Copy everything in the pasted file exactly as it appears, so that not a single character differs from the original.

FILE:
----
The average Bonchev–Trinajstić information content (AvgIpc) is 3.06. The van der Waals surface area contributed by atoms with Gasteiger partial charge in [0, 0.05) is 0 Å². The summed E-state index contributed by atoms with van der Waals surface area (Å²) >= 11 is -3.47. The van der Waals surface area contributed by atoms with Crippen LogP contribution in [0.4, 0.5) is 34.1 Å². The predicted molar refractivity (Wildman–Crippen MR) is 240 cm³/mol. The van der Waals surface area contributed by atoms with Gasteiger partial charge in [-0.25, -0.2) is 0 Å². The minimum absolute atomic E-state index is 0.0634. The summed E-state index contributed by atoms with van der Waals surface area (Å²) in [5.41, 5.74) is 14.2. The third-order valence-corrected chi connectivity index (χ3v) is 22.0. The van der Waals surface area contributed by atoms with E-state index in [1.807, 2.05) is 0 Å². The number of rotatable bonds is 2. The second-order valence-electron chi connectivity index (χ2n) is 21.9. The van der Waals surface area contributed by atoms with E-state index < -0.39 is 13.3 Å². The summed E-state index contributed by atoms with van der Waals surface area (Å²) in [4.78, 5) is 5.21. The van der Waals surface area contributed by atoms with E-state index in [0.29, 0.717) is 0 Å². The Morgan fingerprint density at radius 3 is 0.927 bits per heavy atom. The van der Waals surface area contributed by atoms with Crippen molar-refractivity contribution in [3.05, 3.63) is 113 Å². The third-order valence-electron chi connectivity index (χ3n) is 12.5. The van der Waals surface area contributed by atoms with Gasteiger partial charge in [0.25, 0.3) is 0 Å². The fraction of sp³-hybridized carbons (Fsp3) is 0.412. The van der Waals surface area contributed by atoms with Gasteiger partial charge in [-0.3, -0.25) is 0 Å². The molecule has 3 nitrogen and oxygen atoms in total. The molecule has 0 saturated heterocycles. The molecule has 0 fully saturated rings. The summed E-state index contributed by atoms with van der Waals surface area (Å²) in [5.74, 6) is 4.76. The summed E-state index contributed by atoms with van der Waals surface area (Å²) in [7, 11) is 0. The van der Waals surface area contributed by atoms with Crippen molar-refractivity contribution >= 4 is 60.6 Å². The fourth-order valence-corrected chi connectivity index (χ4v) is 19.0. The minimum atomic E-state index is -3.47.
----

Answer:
The average Bonchev–Trinajstić information content (AvgIpc) is 3.06. The van der Waals surface area contributed by atoms with Gasteiger partial charge in [0, 0.05) is 0 Å². The summed E-state index contributed by atoms with van der Waals surface area (Å²) >= 11 is -3.47. The van der Waals surface area contributed by atoms with Crippen LogP contribution in [0.4, 0.5) is 34.1 Å². The predicted molar refractivity (Wildman–Crippen MR) is 240 cm³/mol. The van der Waals surface area contributed by atoms with Gasteiger partial charge in [-0.25, -0.2) is 0 Å². The minimum absolute atomic E-state index is 0.0634. The summed E-state index contributed by atoms with van der Waals surface area (Å²) in [5.41, 5.74) is 14.2. The third-order valence-corrected chi connectivity index (χ3v) is 22.0. The van der Waals surface area contributed by atoms with E-state index in [1.807, 2.05) is 0 Å². The number of rotatable bonds is 2. The second-order valence-electron chi connectivity index (χ2n) is 21.9. The van der Waals surface area contributed by atoms with E-state index < -0.39 is 13.3 Å². The summed E-state index contributed by atoms with van der Waals surface area (Å²) in [4.78, 5) is 5.21. The van der Waals surface area contributed by atoms with E-state index in [0.29, 0.717) is 0 Å². The Morgan fingerprint density at radius 3 is 0.927 bits per heavy atom. The van der Waals surface area contributed by atoms with Crippen molar-refractivity contribution in [3.05, 3.63) is 113 Å². The third-order valence-electron chi connectivity index (χ3n) is 12.5. The van der Waals surface area contributed by atoms with Gasteiger partial charge in [0.25, 0.3) is 0 Å². The fraction of sp³-hybridized carbons (Fsp3) is 0.412. The van der Waals surface area contributed by atoms with Gasteiger partial charge in [-0.3, -0.25) is 0 Å². The molecule has 3 nitrogen and oxygen atoms in total. The molecule has 0 saturated heterocycles. The molecule has 0 fully saturated rings. The summed E-state index contributed by atoms with van der Waals surface area (Å²) in [5.74, 6) is 4.76. The summed E-state index contributed by atoms with van der Waals surface area (Å²) in [7, 11) is 0. The van der Waals surface area contributed by atoms with Crippen molar-refractivity contribution >= 4 is 60.6 Å². The fourth-order valence-corrected chi connectivity index (χ4v) is 19.0. The minimum atomic E-state index is -3.47.